Precedent Setting Decision: Endangered Species Act Protects Captive Animals
Eighth Circuit Court of Appeals affirms roadside zoo’s substandard care of endangered animals violated federal law
ST. LOUIS – Today the Animal Legal Defense Fund, the nation’s preeminent legal advocacy organization for animals, scored a major victory for endangered animals living in captivity. A three-judge panel of the Eighth Circuit issued a unanimous decision upholding a district court’s 2016 ruling that Cricket Hollow Animal Park (formerly Cricket Hollow Zoo), a roadside zoo in Manchester, Iowa, violated the Endangered Species Act (ESA) by providing substandard care for the four tigers and three lemurs who were the subject of the lawsuit.
“The court’s decision affirms that endangered animals enjoy the same protections whether in captivity or the wild,” said Animal Legal Defense Fund Executive Director Stephen Wells. “The Eighth Circuit’s ruling puts roadside zoos, circuses and private owners on notice that they can no longer ignore endangered animals’ unique biological and psychological needs.”
The district court relied on an extensive record including expert witnesses, admissions from the owners of Cricket Hollow Zoo and U.S. Department of Agriculture inspection records documenting dozens of serious violations including filthy enclosures and inadequate veterinary care. The district court also prohibited the defendants from obtaining endangered animals in the future unless they demonstrate they can provide proper care.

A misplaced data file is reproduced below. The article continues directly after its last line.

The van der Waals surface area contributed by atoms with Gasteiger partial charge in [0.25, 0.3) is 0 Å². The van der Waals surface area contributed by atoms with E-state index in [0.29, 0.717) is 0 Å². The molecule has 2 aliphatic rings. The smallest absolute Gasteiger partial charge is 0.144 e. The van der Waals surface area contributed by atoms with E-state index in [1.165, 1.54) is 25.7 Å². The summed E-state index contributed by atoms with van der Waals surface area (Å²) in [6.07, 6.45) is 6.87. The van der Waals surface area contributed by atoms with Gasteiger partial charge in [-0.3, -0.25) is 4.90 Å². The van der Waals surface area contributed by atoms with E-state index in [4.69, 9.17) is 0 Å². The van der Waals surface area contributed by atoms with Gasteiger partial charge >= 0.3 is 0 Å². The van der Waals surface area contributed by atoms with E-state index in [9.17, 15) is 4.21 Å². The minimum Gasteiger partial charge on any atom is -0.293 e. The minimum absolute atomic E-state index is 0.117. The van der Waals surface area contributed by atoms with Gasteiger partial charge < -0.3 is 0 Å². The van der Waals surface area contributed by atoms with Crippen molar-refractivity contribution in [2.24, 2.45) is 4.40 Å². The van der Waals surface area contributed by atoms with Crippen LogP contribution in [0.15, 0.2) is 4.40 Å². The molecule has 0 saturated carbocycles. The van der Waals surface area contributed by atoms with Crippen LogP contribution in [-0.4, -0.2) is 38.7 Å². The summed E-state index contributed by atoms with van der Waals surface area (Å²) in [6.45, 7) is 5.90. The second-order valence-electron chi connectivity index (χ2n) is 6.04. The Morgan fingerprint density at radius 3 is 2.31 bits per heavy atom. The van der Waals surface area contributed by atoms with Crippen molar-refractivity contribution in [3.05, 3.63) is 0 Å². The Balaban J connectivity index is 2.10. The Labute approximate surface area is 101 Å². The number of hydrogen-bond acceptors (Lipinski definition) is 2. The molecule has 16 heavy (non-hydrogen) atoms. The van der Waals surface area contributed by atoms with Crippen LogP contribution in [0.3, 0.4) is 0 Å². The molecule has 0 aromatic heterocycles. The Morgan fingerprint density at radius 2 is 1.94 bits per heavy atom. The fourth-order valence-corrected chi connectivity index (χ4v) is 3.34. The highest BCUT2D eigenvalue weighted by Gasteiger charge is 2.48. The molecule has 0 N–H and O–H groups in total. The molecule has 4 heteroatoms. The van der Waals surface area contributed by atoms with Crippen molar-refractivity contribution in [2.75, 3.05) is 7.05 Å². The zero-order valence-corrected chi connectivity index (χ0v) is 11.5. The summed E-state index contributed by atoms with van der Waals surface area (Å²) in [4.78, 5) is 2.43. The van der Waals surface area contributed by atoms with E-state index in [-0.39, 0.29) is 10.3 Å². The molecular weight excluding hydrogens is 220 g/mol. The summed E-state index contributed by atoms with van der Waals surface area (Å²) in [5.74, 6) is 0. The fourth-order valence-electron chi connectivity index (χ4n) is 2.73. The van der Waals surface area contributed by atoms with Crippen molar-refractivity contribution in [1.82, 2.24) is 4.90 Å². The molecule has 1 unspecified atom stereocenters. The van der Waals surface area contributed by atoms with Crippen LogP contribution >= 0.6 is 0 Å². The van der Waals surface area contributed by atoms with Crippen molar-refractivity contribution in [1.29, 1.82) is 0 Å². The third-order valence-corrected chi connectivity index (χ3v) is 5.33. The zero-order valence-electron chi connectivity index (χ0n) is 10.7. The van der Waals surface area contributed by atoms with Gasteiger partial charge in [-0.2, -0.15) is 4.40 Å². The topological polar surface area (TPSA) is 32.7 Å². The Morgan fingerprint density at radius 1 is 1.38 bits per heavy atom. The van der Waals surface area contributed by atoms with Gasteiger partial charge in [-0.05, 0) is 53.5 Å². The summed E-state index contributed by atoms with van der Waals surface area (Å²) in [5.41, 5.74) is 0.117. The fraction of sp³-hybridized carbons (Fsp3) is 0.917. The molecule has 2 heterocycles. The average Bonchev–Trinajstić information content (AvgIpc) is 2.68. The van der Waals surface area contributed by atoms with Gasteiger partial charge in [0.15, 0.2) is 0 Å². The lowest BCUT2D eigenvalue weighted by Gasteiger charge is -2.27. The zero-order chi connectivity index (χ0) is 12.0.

In addition to the severe mental and physical suffering endured by the roadside zoo’s endangered animals, the entire facility failed to meet the minimal standards of the Animal Welfare Act. After several lawsuits and challenges by the Animal Legal Defense Fund, the U.S. Department of Agriculture revoked Cricket Hollow’s license and issued a $10,000 fine against the owners in December 2017.
Unfortunately, Cricket Hollow Zoo is only one of many roadside zoos across the country that fail to provide suitable environments for endangered animals. The Animal Legal Defense Fund files lawsuits against roadside zoos and other attractions that do not meet the standards of care required by the Animal Welfare Act and Endangered Species Act.
For more information visit, aldf.org.
The Animal Legal Defense Fund and the American Wild Horse Campaign have filed a federal lawsuit challenging the U.S. Forest Service's plans to round up and sell horses living in the Devil’s Garden Wild Horse Territory in northeast California.October 26, 2018 News
The Animal Legal Defense Fund sent notice to Olympic Game Farm, a roadside zoo in Sequim, Washington, declaring its intent to sue the facility for keeping animals in substandard, cramped conditions in violation of the Endangered Species Act.October 1, 2018 Press Release
The Animal Legal Defense Fund sent notice to Farmers Inn in Sigel, Pennsylvania declaring its intent to sue the roadside zoo for maintaining animals in squalid conditions in violation of the Endangered Species Act and state wildlife protection laws.August 7, 2018 Press Release